Illustration; Source: DNV

DNV: UK in need of comprehensive energy transition roadmap to usher in low-carbon future

The gears in the energy transition machine are constantly turning but not fast enough to meet the decarbonization targets that the United Kingdom (UK) has set, according to DNV’s latest report. The Norway-based energy expert and assurance provider claims that Britain is in danger of missing its Nationally Determined Contribution (NDC) commitment and legally binding mid-century net zero targets unless bold and prompt action is taken by the government to boost policy support for a low-carbon and clean energy future.

Illustration; Source: DNV

With this at the forefront, DNV pointed out in its 2024 UK Energy Transition Outlook (ETO)’ report that Britain’s government should make long-term policy clarity and consistency a priority to create an investable marketplace for energy transition financiers to accelerate the move away from fossil fuels. The latest data indicates that the energy transition momentum is stalling, thus, the country is not on track to meet either its legally binding 2050 decarbonization targets or its NDC commitment to reducing emissions by 68% by 2030 under the Paris Agreement.

With the latest wind allocation round results, uncertainty around decarbonizing home heating, and the role of hydrogen in the UK, DNV is adamant that swift policy action is needed to propel decarbonization forward. The Norwegian energy expert and assurance provider’s forecast shows that the UK’s annual emissions will amount to some 125 million tons of carbon dioxide equivalent (MtCO2e) in 2050. This represents an 85% reduction relative to 1990 levels, but it is not the 100% reduction by mid-century that the UK has pledged to achieve.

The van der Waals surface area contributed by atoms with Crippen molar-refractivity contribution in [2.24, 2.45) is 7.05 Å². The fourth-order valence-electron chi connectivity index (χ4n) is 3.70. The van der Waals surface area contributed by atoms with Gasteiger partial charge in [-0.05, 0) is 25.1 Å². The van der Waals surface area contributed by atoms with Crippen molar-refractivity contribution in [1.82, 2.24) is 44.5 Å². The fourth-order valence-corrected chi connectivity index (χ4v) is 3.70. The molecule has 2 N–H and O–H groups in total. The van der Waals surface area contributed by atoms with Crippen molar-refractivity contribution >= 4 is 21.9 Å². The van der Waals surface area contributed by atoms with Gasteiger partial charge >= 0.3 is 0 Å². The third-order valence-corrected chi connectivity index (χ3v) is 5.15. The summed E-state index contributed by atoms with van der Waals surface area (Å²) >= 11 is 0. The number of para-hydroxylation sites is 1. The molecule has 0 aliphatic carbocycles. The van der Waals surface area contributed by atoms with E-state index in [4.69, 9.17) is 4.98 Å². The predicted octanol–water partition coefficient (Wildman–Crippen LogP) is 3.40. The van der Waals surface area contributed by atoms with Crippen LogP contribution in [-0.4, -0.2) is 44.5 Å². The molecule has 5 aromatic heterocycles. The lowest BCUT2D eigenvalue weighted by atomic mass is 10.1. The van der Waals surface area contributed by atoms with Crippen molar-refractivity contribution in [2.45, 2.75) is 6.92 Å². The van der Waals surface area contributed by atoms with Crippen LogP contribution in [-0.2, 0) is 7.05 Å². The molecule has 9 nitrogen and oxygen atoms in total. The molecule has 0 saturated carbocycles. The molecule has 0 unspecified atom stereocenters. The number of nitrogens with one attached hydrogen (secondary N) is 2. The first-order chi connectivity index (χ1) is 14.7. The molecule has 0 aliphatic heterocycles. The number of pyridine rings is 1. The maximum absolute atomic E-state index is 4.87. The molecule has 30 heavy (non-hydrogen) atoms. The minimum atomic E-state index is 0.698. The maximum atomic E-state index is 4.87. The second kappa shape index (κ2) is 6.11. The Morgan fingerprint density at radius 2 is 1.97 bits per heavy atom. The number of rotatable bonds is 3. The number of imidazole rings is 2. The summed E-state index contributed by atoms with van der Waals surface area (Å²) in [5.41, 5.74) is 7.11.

If the right incentives are put in place, DNV is confident that the transition can still be accelerated through the rapid deployment of technologies such as wind, solar PV, smart grids, electric vehicles, and mitigating technologies such as carbon capture and storage (CCS) and hydrogen. Currently, the UK hydrogen market appears to be in particular need of significant support, based on the report, which outlines that by 2030, hydrogen production will reach 1 Mtonnes/year, only 60% of which will be low carbon, equivalent to roughly 5 GW of low carbon hydrogen versus the government target of 10 GW.

Hari Vamadevan, Executive Vice President and Regional Director, UK & Ireland, Energy Systems at DNV, commented: “The evidence in our 2024 UK ETO is clear – without immediate action the UK will fail to deliver on its climate commitments, fall behind in the global race to decarbonize and miss out on many of the benefits that switching to a low-carbon system will bring. But, by putting the correct policy levers in place, there is still time for industry and government to deliver a transition that is good for business, good for consumers and good for the planet.”

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Therefore, DNV came up with a recommendation for the UK government, advising it to adopt a whole systems thinking approach to the energy transition and act across all its dimensions to counter system inertia. Policymakers are urged to provide clear incentives to crowd in private capital for the buildout of green generation on the supply side and facilitate planning and permitting for the delivery of critical infrastructure on the transmission and distribution side.